- Meet the owners of Saku Saku Flakerie, Yuri & Jason Oberbillig
- In Honor of World Refugee Day: Meet Hamid Kerim, Owner of Dolan Uyghur Restaurant
- Meet Dr. Steven Schneid, Owner of Uptown Vision
- Meet Pam and Araya, owners of Paragon Thai
- Meet Vanessa Lim, Owner of Spices Asian Restaurant
- Meet Liz Winchell, owner of All Fired Up!
- Phuong Phan, Lavish Nail Spa
- Meet Rukiye, owner of Imaj Salon!
- Bob of Cleveland Park Valet
- Salim of Fresh Med: From Algiers to Cleveland Park
- Mark, Atomic Billiards
- Jury Meneses, 3321 Bistro
- Pandemic Pivoting: What it Means to be Action-Oriented in 2020
- Peter Balish, Cleveland Park Bar & Grill
How small businesses, and the Main Street, are adjusting their business models during a year of uncertainty.
In the face of uncertainty, many of Cleveland Park’s small businesses have shown an enormous capacity to pivot their day to day operations and revamp their business models. Consumer and customer expectations, along with government health and safety regulations and requirements, have forced our local businesses to change how they may have operated for years, even decades, in the neighborhood.
Restaurants like Sababa, Al Volo, and Tino’s Pizzeria have all expanded outdoors to provide socially-distanced seating. Salons, including Imaj Hair Salon and Tigi Salon, are spacing reservations and have implemented industry best-practices for keeping customers safe while also continuing to help them look and feel their best. While the gym doors are open at Foundation Fitness and Orange Theory for individual and class workouts, virtual options are also available for getting an at-home fitness session. And retailers like Town Jewelers, Transcendence-Perfection-Bliss of the Beyond, Brothers Sew & Vac, and All Fired Up have updated their websites, set up new reservation and appointment systems, are limiting the number of customers in their shops at one time, and, in the case of All Fired Up, have created take-home painting kits and virtual classes to help channel customers’ inner artist.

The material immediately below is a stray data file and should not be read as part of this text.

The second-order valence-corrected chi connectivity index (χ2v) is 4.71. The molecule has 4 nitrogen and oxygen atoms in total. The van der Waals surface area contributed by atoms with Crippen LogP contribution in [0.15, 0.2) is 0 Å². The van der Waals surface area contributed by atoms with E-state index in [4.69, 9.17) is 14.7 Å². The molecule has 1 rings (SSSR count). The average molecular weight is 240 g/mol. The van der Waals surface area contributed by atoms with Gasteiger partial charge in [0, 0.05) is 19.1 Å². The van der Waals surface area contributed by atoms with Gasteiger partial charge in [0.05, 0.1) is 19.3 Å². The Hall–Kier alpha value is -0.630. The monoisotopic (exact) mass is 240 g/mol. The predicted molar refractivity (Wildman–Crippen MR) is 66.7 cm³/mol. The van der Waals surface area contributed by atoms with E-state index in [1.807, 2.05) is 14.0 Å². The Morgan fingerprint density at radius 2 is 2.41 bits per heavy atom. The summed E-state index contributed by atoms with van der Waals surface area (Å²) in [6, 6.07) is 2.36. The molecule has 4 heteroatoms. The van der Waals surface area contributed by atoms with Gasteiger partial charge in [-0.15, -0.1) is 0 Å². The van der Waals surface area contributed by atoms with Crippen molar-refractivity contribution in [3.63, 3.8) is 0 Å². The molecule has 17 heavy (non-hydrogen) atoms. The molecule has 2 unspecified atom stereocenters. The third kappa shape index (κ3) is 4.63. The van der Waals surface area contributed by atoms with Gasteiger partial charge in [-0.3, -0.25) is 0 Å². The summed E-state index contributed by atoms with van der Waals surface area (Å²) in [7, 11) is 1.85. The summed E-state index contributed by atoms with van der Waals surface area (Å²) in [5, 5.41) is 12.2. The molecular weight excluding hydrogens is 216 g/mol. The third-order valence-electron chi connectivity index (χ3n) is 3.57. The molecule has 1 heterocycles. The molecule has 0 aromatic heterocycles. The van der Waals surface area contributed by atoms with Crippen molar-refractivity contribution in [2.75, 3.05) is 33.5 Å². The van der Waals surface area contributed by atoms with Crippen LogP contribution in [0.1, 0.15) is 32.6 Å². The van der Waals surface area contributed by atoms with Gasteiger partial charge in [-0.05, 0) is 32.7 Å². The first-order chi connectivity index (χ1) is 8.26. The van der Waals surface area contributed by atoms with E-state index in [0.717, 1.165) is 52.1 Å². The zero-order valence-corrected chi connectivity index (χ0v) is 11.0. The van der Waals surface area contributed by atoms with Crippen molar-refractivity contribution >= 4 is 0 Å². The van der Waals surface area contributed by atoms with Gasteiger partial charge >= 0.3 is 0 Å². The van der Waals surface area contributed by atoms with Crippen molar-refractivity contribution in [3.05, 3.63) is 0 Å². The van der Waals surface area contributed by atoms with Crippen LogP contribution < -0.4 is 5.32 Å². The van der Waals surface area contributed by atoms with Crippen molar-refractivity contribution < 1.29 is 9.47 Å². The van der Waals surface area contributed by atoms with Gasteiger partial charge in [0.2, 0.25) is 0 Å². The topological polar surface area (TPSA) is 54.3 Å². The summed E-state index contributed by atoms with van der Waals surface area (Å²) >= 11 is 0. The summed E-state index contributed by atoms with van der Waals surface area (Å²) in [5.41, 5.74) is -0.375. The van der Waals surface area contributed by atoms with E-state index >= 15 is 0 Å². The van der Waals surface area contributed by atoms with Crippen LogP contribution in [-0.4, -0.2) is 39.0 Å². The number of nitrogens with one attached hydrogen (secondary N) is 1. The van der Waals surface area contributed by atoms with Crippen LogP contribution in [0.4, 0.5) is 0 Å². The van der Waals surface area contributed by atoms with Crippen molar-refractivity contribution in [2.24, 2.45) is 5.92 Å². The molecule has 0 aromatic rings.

Cleveland Park Main Street, too, realized that the budget and workplan we began the year with needed to pivot radically to support the evolving needs of our small businesses. While we can’t wait for the day to meet many of you for the first time face-to-face, monies set aside for in-person events and activities (even our kickoff event and fundraiser, scheduled for the first days of the COVID-19 outbreak) were moved into direct assistance for businesses in the form of small business grants. In all, for Fiscal Year 2020, Cleveland Park Main Street will have re-allocated and leveraged other sources of funding to provide over $60,000 in small business grants to our corridor. While the individual amounts of the grants–$4,000 or less–may seem small compared to larger District and Federal loans and grants that many Cleveland Park businesses have taken on or were awarded, our small grants cover the cost of urgent equipment repairs, point of sale upgrades, COVID-19 protective equipment, and even a month of overdue rent, that helps our businesses stay afloat and thrive.
With the assistance of a team of volunteers from across the Cleveland Park community who generously donated their time and energy to review and score applications, the Main Street is proud to publicly announce the awardees of our latest round of small business grants (in alphabetical order):
Al Volo Trattoria & Bar
Cleveland Park Bar & Grill
Cleveland Park Liquors
Cleveland Park Valet
Fat Pete’s BBQ
Transcendence-Perfection-Bliss of the Beyond
Unfortunately, many more businesses applied for the Main Street grants than we were able to fund, with each and every applicant demonstrating need during this ongoing social and economic crisis. With this in mind, I would encourage you, if you are able, to donate to our Invest in Recovery campaign so Cleveland Park Main Street can continue to provide this type of direct assistance for small businesses as we pivot towards the future on the corridor.